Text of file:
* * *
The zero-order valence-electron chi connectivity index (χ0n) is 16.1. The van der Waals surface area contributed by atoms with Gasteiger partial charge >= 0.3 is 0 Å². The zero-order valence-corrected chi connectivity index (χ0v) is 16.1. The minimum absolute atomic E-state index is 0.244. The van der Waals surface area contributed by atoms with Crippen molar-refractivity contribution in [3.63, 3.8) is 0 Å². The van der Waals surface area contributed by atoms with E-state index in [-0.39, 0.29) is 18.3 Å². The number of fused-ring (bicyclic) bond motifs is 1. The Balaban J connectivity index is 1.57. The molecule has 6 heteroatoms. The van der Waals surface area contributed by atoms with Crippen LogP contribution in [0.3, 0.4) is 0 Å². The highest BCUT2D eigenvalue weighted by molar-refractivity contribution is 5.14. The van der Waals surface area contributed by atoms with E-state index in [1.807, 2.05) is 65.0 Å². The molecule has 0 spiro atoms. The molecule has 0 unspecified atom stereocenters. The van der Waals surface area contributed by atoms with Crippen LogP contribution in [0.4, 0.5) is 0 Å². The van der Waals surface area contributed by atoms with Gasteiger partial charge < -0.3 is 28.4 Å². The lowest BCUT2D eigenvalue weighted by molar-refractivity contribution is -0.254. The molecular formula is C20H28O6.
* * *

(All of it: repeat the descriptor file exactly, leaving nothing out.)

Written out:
The zero-order valence-electron chi connectivity index (χ0n) is 16.1. The van der Waals surface area contributed by atoms with Gasteiger partial charge >= 0.3 is 0 Å². The zero-order valence-corrected chi connectivity index (χ0v) is 16.1. The minimum absolute atomic E-state index is 0.244. The van der Waals surface area contributed by atoms with Crippen molar-refractivity contribution in [3.63, 3.8) is 0 Å². The van der Waals surface area contributed by atoms with E-state index in [-0.39, 0.29) is 18.3 Å². The number of fused-ring (bicyclic) bond motifs is 1. The Balaban J connectivity index is 1.57. The molecule has 6 heteroatoms. The van der Waals surface area contributed by atoms with Crippen LogP contribution in [0.3, 0.4) is 0 Å². The highest BCUT2D eigenvalue weighted by molar-refractivity contribution is 5.14. The van der Waals surface area contributed by atoms with E-state index in [1.807, 2.05) is 65.0 Å². The molecule has 0 spiro atoms. The molecule has 0 unspecified atom stereocenters. The van der Waals surface area contributed by atoms with Crippen LogP contribution in [0.4, 0.5) is 0 Å². The van der Waals surface area contributed by atoms with Gasteiger partial charge < -0.3 is 28.4 Å². The lowest BCUT2D eigenvalue weighted by molar-refractivity contribution is -0.254. The molecular formula is C20H28O6.